The following article describes a scenario that uses Azure Data Factory (ADF) to trigger and automate SAP data movements using Xtract Universal’s command line tool. This article targets customers that utilize ADF as a platform for orchestrating data movement and transformation.

Note: The depicted scenario is no best practice or recommendation. The following is a suggestion of how an orchestration of Xtract Universal extractions from ADF can look like, see also Integration in Azure Data Factory using Webservices.

Prerequisites #

  • Xtract Universal is installed on a cloud VM and is accessible remotely over http(s).
  • The extraction uses a push-destination, e.g., Azure Blob Storage or Azure SQL Server.
  • The extraction runs successfully when called from a remote machine via commandline, see Execute and Automate - Call via Commandline. This ensures that the XU server is reachable.
  • Access to the Azure portal and Azure Data Factory.
  • Knowledge on how to build ADF pipelines.

Configure an Azure Batch Account #

When creating a batch account in the Azure portal, make sure to consider the following:

  • A Storage account needs to be associated with your Batch account. This can a be new storage account dedicated to batch processing, or an existing storage account. Microsoft recommends a general-purpose v2 storage account in the same region as your Batch account (for better performance).
  • The Pool allocation mode under Advanced can be the default Batch service (no need to select User subscription).
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For information on how to configure a batch account in the Azure portal, see Microsoft Documentation: Create a Batch account in the Azure portal.

Add a Pool to the Azure Batch Account #

The pool provides the computing resources (VM) to execute a task, in this case running the commandline tool xu.exe. When creating a pool from a managed image in the Azure portal, make sure to consider the following:

  • The commandline tool xu.exe is not a very resource-intensive application, but if Azure Batch is used for other processing, choose an appropriately sized resource for your needs. Note that there is an Azure cost associated with the selected Pool. The depicted example uses a Window Server 2019 Datacenter with small disk configuration.
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  • When creating the pool, set the Scale property Target dedicated nodes to at least 1.

For information on how to create a pool, see Microsoft Documentation: Use a managed image to create a custom image pool.

Upload xu.exe to Storage Account #

Follow the steps below to make the command line tool xu.exe available in Azure:

  1. Create a container for the Xtract Universal commandline tool in the Azure storage account associated with the Azure Batch account. In the depicted example, the container is named ‘xuexe’.
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  2. Upload the files xu.exe and xu.exe.config from the Xtract Universal server installation to the Azure storage account. The files are located in C:\Program Files\XtractUniversal.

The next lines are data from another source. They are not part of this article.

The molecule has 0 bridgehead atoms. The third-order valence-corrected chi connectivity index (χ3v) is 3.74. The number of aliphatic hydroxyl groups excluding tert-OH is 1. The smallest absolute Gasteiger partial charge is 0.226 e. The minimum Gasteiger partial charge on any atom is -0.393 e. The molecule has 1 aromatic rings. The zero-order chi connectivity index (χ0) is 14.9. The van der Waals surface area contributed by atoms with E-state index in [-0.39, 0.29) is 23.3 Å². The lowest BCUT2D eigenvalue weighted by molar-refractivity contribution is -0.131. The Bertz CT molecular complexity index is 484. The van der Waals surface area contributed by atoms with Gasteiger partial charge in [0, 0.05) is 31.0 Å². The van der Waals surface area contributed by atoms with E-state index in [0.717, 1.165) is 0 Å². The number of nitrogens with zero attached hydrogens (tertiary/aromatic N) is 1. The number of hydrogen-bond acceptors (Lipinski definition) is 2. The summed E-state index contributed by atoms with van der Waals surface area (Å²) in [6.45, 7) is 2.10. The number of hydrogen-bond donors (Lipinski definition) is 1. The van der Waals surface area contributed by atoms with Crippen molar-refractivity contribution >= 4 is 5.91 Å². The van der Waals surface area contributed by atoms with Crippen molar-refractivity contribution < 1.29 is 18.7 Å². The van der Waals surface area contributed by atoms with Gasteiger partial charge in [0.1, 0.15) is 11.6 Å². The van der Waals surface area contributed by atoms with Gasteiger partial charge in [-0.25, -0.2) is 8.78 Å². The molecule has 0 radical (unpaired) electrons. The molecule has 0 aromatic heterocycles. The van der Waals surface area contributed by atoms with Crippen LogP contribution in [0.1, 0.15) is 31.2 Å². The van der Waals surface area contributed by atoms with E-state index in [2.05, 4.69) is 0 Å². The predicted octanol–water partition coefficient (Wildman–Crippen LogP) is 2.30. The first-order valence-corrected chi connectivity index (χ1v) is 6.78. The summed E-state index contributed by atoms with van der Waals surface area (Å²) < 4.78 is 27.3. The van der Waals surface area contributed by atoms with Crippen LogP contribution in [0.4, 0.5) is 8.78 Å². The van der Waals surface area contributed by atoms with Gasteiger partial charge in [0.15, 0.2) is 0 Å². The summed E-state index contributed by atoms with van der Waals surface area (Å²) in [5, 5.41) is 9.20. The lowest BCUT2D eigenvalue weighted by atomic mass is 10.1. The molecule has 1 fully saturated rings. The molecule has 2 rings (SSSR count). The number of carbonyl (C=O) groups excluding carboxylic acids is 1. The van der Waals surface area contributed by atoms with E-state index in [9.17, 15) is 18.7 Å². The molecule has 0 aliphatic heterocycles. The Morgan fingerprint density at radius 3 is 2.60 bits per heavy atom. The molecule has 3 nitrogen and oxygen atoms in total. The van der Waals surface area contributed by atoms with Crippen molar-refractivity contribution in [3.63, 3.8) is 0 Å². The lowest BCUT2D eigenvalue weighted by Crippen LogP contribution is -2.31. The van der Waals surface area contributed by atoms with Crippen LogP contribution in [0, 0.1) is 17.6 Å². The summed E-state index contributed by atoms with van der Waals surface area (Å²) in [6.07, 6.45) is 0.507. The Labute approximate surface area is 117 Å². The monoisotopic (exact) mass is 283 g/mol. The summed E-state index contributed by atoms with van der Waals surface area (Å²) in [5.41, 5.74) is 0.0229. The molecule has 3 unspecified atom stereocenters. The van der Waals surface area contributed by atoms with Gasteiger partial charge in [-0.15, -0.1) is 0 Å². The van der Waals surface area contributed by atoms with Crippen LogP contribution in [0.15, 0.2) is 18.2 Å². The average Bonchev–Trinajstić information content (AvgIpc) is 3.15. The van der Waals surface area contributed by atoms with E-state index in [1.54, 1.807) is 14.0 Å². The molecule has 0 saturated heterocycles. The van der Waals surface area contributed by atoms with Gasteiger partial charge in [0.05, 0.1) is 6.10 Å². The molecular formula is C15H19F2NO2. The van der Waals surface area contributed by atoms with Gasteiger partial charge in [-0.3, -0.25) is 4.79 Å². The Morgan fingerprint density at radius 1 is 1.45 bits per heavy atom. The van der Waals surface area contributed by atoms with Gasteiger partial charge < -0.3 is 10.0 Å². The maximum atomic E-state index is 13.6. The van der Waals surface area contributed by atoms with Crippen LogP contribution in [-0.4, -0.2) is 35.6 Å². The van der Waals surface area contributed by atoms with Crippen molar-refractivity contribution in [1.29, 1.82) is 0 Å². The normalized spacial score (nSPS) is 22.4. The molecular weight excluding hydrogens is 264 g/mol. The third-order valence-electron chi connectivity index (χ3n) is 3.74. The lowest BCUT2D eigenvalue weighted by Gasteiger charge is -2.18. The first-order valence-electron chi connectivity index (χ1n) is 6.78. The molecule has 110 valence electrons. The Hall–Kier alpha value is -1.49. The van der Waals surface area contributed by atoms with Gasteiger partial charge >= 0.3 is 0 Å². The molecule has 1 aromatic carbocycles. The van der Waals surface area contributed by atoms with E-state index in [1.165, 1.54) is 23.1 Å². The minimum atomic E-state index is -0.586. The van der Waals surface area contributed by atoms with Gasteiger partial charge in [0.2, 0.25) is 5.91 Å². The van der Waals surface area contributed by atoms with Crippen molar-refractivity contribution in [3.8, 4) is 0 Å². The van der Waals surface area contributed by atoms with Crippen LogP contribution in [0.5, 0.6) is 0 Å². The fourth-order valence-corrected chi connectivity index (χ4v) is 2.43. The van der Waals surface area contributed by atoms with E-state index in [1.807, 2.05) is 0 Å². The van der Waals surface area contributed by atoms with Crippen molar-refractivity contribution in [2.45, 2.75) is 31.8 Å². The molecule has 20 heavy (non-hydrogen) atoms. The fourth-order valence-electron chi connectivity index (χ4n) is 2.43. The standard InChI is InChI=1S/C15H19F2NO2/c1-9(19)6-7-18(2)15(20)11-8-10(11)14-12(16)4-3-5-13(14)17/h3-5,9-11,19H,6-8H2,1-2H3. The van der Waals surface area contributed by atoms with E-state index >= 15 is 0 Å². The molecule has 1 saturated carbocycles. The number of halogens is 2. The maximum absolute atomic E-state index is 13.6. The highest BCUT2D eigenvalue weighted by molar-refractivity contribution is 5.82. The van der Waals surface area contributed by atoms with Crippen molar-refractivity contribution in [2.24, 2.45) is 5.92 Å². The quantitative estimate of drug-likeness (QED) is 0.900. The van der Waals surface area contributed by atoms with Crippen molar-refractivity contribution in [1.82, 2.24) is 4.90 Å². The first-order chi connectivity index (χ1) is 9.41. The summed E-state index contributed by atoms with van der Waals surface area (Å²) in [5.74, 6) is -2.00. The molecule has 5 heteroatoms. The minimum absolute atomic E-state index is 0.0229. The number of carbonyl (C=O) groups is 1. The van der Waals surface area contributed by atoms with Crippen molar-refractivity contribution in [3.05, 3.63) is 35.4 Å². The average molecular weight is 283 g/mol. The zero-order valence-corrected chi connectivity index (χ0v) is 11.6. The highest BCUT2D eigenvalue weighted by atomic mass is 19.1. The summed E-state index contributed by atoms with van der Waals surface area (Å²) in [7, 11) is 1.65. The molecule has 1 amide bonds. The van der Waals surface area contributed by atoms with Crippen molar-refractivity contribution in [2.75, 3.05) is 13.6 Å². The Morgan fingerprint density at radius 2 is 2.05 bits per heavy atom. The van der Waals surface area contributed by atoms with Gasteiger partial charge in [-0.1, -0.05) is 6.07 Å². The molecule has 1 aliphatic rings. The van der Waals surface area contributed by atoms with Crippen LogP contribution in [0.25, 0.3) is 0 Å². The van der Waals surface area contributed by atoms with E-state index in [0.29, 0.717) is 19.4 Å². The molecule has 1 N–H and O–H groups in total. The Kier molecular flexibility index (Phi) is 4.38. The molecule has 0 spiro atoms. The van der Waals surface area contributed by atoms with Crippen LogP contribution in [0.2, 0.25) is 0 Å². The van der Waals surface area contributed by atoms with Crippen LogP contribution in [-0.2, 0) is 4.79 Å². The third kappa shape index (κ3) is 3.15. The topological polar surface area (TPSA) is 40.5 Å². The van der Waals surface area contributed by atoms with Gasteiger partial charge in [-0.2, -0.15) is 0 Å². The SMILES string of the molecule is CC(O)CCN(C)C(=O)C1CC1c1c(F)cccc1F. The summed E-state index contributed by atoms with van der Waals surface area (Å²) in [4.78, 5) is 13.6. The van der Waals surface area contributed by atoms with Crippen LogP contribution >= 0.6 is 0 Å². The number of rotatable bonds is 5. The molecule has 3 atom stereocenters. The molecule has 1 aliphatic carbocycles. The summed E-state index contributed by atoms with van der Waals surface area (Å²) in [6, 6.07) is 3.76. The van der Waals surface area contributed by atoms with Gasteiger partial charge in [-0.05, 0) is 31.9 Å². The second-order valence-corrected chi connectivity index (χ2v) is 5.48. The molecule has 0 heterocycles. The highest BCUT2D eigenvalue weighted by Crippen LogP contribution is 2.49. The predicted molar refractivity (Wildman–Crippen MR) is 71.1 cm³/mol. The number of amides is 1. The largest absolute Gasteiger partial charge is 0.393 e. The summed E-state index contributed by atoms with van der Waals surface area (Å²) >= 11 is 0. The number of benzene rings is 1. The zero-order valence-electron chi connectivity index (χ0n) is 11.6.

Note: Do not confuse the xu.exe.config file with the xu.config file.

Create a Linked Service to Azure Batch in ADF #

Follow the steps below to create a Batch Linked Service and a Storage Linked Service in Azure Data Factory:

  1. In ADF, navigate to Manage > Connections > Linked Services and click [New] (1). The menu “New linked service” opens.
  2. In the tab Compute category, select Azure Batch (2) and click [Continue] (3).
  3. Specify the Batch Account, Access Key, Batch URL and Pool name of the batch account. The data is available in the key settings of the batch account.
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  4. In Storage linked service name, select New to create a new linked service that references the storage account that contains the xu.exe file in the linked service.
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Create an ADF Pipeline with Custom Activity #

Follow the steps below to create a pipeline that runs extractions:

  1. Create a new Pipeline in ADF.
  2. Drag the Custom Activity under Batch Service into your pipeline.
  3. In the General tab, provide a name for the activity, e.g., ‘KNA1’ (1).
  4. In the Azure Batch tab, reference the Batch Linked Service from Create a Linked Service to Azure Batch in ADF.
  5. In the Settings tab, specify the xu.exe command that you want to execute (2), e.g., xu.exe [protocol]://[host or IP address]:[port]/?name=[name of the extraction] to run an extraction. azure-data-factory-pipeline-settings
  6. Reference the Storage Linked Service from Create a Linked Service to Azure Batch in ADF in the Advanced Settings (3).
  7. Specify the container / folder path where the xu.exe file is located in the Azure storage account (4).
  8. Click [Debug] to testrun the SAP data extraction.

When the activity is finished, review the output of the activity in the Output tab. If the exitcode from xu.exe is 0, the data extraction was successful and the following folders / files are available in the Azure storage account:

  • the storage account contains a folder adfjobs.
  • for every pipeline execution, there is a subfolder with log information.
  • the files stderr.txt and stdout.txt contain the output from xu.exe.
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The pipeline can be run in debug mode or can be triggered via a scheduler.